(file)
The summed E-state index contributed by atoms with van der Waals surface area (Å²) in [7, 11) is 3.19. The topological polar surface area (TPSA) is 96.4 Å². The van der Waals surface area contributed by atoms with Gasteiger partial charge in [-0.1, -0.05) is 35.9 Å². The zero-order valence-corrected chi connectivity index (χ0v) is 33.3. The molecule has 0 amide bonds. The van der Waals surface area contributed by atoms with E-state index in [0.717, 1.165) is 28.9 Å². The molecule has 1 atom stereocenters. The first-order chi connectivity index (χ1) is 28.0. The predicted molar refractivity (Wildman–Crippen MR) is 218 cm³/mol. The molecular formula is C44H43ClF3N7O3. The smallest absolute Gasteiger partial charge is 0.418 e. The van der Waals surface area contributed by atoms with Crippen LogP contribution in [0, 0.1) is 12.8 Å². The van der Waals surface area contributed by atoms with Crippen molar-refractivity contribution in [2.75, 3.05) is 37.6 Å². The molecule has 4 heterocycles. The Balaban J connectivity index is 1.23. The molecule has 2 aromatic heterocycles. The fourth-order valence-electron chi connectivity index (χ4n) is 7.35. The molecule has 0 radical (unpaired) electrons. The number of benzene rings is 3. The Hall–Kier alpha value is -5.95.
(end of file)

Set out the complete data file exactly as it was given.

The summed E-state index contributed by atoms with van der Waals surface area (Å²) in [7, 11) is 3.19. The topological polar surface area (TPSA) is 96.4 Å². The van der Waals surface area contributed by atoms with Gasteiger partial charge in [-0.1, -0.05) is 35.9 Å². The zero-order valence-corrected chi connectivity index (χ0v) is 33.3. The molecule has 0 amide bonds. The van der Waals surface area contributed by atoms with E-state index in [0.717, 1.165) is 28.9 Å². The molecule has 1 atom stereocenters. The first-order chi connectivity index (χ1) is 28.0. The predicted molar refractivity (Wildman–Crippen MR) is 218 cm³/mol. The molecular formula is C44H43ClF3N7O3. The smallest absolute Gasteiger partial charge is 0.418 e. The van der Waals surface area contributed by atoms with Crippen LogP contribution in [0, 0.1) is 12.8 Å². The van der Waals surface area contributed by atoms with Crippen molar-refractivity contribution in [2.75, 3.05) is 37.6 Å². The molecule has 4 heterocycles. The Balaban J connectivity index is 1.23. The molecule has 2 aromatic heterocycles. The fourth-order valence-electron chi connectivity index (χ4n) is 7.35. The molecule has 0 radical (unpaired) electrons. The number of benzene rings is 3. The Hall–Kier alpha value is -5.95.